That actually used to happen, you know — soup and other cans were sealed with lead.
One has to wonder if perhaps that wasn’t the sealant used for this product, especially given the models’ expressions of abjectly maniacal glee.
In fact if the product weren’t visible, you’d have to wonder exactly what this woman was doing to make the boy look so startled and strangely delighted.
But all of this is just the more baffling when you learn that the product being advertised is…
tomato vegetable juice, ca. 1948. Via.
Here we see an unusually heavy-handed approach to the basic principle of capitalistic advertising: Use hyperbole to suggest unnameable ecstasy (“my heart sings”, the gibbering models) obtainable from a conventional product — and one which, frankly, no one really actually needs. There are variants, but not many, on this theme; it’s pretty much the mainstay of post-WWII advertising output. And of course it’s ludicrous.
Tomato juice is simply not a panacea, it will not cause any sort of cardiolyrical manifestation, and it is absolutely not the cause of orgasm in either housewives or prepubescent boys. (You know that’s true, or the Fed would have outlawed it by now.)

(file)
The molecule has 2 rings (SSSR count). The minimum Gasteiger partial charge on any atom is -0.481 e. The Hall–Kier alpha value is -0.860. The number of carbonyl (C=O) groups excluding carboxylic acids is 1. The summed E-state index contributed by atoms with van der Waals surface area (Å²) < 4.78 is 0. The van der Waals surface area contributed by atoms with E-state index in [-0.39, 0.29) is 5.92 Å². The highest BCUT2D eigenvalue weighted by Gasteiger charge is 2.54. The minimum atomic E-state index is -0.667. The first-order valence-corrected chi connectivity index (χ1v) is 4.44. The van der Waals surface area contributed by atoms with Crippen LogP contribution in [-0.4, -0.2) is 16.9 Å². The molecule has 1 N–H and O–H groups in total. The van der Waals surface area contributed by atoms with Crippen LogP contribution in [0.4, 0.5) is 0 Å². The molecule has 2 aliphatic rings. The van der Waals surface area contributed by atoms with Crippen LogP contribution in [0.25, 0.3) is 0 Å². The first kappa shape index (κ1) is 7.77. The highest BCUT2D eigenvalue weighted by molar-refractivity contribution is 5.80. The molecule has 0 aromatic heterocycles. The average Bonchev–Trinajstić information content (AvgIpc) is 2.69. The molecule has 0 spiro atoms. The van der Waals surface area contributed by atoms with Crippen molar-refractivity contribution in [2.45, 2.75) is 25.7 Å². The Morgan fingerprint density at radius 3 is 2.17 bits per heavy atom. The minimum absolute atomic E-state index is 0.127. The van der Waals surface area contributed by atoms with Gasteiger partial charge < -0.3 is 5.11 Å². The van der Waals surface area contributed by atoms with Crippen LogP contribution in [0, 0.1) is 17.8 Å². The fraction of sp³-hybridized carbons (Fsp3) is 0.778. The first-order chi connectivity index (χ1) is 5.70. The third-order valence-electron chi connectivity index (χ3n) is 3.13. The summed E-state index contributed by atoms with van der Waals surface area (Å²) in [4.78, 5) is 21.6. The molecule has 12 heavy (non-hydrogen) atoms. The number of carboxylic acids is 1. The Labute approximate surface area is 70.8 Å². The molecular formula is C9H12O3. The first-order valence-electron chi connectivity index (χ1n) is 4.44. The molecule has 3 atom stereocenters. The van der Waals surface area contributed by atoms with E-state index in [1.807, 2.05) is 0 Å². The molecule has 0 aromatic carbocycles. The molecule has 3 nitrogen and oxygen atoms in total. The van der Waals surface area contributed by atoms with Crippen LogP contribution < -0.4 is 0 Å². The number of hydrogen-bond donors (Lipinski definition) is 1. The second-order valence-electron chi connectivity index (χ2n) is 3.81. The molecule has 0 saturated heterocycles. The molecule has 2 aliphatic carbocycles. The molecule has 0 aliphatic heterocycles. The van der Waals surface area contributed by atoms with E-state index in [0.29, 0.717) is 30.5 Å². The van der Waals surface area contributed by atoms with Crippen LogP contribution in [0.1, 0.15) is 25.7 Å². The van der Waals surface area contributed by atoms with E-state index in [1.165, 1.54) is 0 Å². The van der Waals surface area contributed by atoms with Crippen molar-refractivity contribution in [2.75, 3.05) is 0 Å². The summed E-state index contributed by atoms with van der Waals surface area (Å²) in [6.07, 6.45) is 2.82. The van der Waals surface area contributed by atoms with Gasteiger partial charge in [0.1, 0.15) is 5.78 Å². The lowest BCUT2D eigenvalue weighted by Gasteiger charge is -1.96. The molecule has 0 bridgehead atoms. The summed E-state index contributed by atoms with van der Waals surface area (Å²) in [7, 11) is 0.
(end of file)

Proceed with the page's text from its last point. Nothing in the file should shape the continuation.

The reason we lose impact in language can be partially traced to ads such as this one. How many times have we heard adjectives such as “delicious” applied to things which are more accurately described as “nominally palatable”? How often are we treated to the sight of someone being ecstatic, or at least dancing with joy, over a floor-cleaning product? And who the fuck believes this kind of dipshit advertising is still selling one goddamned product more than a simple, honest pitch would?
Does her heart sing? Does it really?
She needs to get out more often, then.
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